August 2012
Volume 12, Issue 9
Free
Vision Sciences Society Annual Meeting Abstract  |   August 2012
Fine-grained sensitivity to vertical differences in triadic gaze is slow to develop
Author Affiliations
  • Mark Vida
    Department of Psychology, Neuroscience & Behaviour, McMaster University
  • Daphne Maurer
    Department of Psychology, Neuroscience & Behaviour, McMaster University
Journal of Vision August 2012, Vol.12, 634. doi:10.1167/12.9.634
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      Mark Vida, Daphne Maurer; Fine-grained sensitivity to vertical differences in triadic gaze is slow to develop. Journal of Vision 2012;12(9):634. doi: 10.1167/12.9.634.

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      © ARVO (1962-2015); The Authors (2016-present)

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Abstract

  Adults use the direction of gaze toward objects in the environment (triadic gaze) to make judgments about the focus of a person’s visual attention. Adults are able to detect horizontal and vertical differences of ~1° in the target of triadic gaze (Bock et al., 2008; Symons et al., 2004). Children’s sensitivity to horizontal differences becomes adult-like around age 10, with a 50% increase in sensitivity after age 6 (Vida & Maurer, 2012). In Experiment 1, we used a child-friendly method to compare sensitivity to vertical differences between 6-, 8-, 10-, 14-year-olds and adults (n=18/age group). Participants viewed photographs of faces fixating a vertical series of points (separated by 1.6°) that were physically marked on a board between the observer and the monitor. Participants pressed a key to indicate whether a face appeared to be looking above or below a designated target position, which was positioned at the eye height of the model and observer or 6.4° above or below it. At age 6, thresholds were small (M=1.53°), but were larger than those of adults (M=.88°), p<.005. Thresholds did not decrease to adult levels until around age 14. All age groups displayed lower sensitivity for the upper target (M=1.37°) than the target at eye height (M=1.14°), p<.01, and an upward bias of ~1° for the upper and eye height targets, ps<.01. Experiment 2 indicated that at least some of the developmental change arises from children’s lower sensitivity to vertical differences in eye position. Specifically, 8- (M=.73) and 10-year-olds (M=.76) were less accurate than adults (M=.83) at detecting vertical mismatches in the direction of gaze between simultaneously presented faces, ps<.002 (n=18/age group). These results indicate that until after age 10, children’s judgments about the focus of others’ attention are limited by insensitivity to vertical gaze cues.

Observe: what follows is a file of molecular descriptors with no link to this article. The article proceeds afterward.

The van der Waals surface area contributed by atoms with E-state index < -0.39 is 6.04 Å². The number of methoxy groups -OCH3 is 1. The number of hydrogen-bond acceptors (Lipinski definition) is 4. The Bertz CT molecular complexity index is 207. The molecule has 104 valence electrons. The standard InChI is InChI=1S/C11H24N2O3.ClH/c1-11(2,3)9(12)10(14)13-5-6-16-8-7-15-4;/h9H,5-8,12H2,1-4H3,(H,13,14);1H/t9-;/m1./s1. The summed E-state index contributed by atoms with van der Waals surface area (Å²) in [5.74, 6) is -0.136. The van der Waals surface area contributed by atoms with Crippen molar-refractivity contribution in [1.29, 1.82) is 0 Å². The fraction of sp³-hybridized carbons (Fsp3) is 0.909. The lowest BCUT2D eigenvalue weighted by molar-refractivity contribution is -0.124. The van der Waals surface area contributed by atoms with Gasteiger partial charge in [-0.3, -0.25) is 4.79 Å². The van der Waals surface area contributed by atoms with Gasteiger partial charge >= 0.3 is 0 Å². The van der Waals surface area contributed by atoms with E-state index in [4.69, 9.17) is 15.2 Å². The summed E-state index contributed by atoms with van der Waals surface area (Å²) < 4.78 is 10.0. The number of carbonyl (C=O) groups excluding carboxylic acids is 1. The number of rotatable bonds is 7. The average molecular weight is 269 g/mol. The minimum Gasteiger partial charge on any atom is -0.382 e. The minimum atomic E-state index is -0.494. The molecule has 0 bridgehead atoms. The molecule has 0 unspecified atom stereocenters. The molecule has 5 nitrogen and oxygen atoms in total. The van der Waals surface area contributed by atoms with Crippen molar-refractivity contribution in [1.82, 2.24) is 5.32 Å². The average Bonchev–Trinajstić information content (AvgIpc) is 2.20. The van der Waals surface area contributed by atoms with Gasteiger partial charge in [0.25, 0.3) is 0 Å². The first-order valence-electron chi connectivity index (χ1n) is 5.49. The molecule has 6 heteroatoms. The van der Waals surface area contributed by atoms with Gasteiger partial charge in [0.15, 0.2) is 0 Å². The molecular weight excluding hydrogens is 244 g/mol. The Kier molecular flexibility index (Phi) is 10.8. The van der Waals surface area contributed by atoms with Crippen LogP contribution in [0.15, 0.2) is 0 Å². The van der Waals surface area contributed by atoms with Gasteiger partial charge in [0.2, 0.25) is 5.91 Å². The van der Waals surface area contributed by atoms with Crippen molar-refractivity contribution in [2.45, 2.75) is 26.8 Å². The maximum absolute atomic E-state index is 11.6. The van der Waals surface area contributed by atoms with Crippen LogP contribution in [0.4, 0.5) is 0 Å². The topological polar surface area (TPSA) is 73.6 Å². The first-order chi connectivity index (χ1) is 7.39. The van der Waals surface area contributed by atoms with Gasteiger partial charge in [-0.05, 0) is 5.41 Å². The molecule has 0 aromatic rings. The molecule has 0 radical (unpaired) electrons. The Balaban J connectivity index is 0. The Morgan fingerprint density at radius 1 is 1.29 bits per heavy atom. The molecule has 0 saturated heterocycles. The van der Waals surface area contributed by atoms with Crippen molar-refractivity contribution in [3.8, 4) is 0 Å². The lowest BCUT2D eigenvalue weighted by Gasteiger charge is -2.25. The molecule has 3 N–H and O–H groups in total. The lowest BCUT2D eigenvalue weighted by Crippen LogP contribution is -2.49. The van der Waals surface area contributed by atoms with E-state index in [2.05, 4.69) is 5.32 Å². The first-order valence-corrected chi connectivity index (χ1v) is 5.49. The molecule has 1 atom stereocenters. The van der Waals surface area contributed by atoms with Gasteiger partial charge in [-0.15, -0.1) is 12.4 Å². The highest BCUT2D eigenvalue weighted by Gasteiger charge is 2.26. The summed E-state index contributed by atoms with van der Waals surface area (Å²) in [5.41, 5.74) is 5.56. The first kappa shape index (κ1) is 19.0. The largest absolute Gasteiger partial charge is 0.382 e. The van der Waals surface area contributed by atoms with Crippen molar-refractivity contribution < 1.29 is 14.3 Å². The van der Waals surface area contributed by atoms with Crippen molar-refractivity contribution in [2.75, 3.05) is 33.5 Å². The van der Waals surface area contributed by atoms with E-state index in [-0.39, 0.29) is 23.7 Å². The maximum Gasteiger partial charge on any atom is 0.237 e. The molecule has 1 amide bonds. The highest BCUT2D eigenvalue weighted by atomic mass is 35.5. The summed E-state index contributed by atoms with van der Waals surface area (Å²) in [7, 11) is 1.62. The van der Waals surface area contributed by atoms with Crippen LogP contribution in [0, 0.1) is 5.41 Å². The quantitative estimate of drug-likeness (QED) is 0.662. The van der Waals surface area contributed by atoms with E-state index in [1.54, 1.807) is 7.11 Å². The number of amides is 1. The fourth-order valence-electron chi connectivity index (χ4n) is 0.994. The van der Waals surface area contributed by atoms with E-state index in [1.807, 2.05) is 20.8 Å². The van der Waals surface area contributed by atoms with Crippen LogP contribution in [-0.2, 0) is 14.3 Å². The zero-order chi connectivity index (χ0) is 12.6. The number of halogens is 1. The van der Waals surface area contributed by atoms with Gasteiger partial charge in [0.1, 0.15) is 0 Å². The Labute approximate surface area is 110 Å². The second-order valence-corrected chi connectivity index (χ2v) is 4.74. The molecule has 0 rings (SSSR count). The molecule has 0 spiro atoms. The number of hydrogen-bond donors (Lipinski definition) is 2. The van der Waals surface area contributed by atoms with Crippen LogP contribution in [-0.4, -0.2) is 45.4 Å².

Meeting abstract presented at VSS 2012

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